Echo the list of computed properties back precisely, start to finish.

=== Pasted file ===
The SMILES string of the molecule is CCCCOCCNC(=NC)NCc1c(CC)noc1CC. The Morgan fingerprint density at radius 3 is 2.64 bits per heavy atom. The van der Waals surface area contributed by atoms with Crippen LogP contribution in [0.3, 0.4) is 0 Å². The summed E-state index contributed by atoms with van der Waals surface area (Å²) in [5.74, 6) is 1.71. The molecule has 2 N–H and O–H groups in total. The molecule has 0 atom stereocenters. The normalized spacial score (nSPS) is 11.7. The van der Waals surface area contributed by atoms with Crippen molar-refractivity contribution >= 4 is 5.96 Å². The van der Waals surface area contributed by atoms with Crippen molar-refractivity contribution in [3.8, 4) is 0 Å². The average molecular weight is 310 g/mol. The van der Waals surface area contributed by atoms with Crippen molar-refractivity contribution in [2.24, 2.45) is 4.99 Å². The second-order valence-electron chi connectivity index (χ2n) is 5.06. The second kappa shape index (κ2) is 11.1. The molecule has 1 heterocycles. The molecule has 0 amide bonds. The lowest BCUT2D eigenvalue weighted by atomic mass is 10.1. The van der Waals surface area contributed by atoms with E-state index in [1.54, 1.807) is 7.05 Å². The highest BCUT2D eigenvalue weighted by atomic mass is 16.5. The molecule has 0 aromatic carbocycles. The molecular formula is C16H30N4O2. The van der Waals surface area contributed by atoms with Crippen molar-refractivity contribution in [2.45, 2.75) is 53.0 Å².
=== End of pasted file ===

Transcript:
The SMILES string of the molecule is CCCCOCCNC(=NC)NCc1c(CC)noc1CC. The Morgan fingerprint density at radius 3 is 2.64 bits per heavy atom. The van der Waals surface area contributed by atoms with Crippen LogP contribution in [0.3, 0.4) is 0 Å². The summed E-state index contributed by atoms with van der Waals surface area (Å²) in [5.74, 6) is 1.71. The molecule has 2 N–H and O–H groups in total. The molecule has 0 atom stereocenters. The normalized spacial score (nSPS) is 11.7. The van der Waals surface area contributed by atoms with Crippen molar-refractivity contribution >= 4 is 5.96 Å². The van der Waals surface area contributed by atoms with Crippen molar-refractivity contribution in [3.8, 4) is 0 Å². The average molecular weight is 310 g/mol. The van der Waals surface area contributed by atoms with Crippen molar-refractivity contribution in [2.24, 2.45) is 4.99 Å². The second-order valence-electron chi connectivity index (χ2n) is 5.06. The second kappa shape index (κ2) is 11.1. The molecule has 1 heterocycles. The molecule has 0 amide bonds. The lowest BCUT2D eigenvalue weighted by atomic mass is 10.1. The van der Waals surface area contributed by atoms with E-state index in [1.54, 1.807) is 7.05 Å². The highest BCUT2D eigenvalue weighted by atomic mass is 16.5. The molecule has 0 aromatic carbocycles. The molecular formula is C16H30N4O2. The van der Waals surface area contributed by atoms with Crippen molar-refractivity contribution in [2.45, 2.75) is 53.0 Å².